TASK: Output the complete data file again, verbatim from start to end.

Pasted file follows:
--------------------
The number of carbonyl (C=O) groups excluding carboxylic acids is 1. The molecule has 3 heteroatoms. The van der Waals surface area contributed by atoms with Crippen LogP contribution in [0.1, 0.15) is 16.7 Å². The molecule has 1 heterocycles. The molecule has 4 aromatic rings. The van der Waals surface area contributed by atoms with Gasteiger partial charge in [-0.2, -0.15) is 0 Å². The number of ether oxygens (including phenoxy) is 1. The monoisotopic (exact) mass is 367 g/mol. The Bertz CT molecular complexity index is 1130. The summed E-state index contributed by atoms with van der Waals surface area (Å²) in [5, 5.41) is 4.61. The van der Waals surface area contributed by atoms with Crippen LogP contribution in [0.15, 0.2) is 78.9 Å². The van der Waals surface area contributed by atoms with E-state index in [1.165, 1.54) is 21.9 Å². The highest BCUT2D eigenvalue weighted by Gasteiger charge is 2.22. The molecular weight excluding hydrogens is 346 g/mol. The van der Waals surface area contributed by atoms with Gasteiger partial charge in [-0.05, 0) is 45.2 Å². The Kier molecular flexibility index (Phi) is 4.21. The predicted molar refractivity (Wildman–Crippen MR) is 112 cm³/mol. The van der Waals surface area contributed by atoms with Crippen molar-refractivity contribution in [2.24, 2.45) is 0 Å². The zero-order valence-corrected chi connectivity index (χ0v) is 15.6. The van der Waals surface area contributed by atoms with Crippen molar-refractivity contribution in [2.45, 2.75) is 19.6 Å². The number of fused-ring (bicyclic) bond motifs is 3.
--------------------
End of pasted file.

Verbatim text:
The number of carbonyl (C=O) groups excluding carboxylic acids is 1. The molecule has 3 heteroatoms. The van der Waals surface area contributed by atoms with Crippen LogP contribution in [0.1, 0.15) is 16.7 Å². The molecule has 1 heterocycles. The molecule has 4 aromatic rings. The van der Waals surface area contributed by atoms with Gasteiger partial charge in [-0.2, -0.15) is 0 Å². The number of ether oxygens (including phenoxy) is 1. The monoisotopic (exact) mass is 367 g/mol. The Bertz CT molecular complexity index is 1130. The summed E-state index contributed by atoms with van der Waals surface area (Å²) in [5, 5.41) is 4.61. The van der Waals surface area contributed by atoms with Crippen LogP contribution in [0.15, 0.2) is 78.9 Å². The van der Waals surface area contributed by atoms with E-state index in [1.165, 1.54) is 21.9 Å². The highest BCUT2D eigenvalue weighted by Gasteiger charge is 2.22. The molecular weight excluding hydrogens is 346 g/mol. The van der Waals surface area contributed by atoms with Gasteiger partial charge in [-0.05, 0) is 45.2 Å². The Kier molecular flexibility index (Phi) is 4.21. The predicted molar refractivity (Wildman–Crippen MR) is 112 cm³/mol. The van der Waals surface area contributed by atoms with Crippen molar-refractivity contribution in [2.24, 2.45) is 0 Å². The zero-order valence-corrected chi connectivity index (χ0v) is 15.6. The van der Waals surface area contributed by atoms with Crippen molar-refractivity contribution in [2.45, 2.75) is 19.6 Å². The number of fused-ring (bicyclic) bond motifs is 3.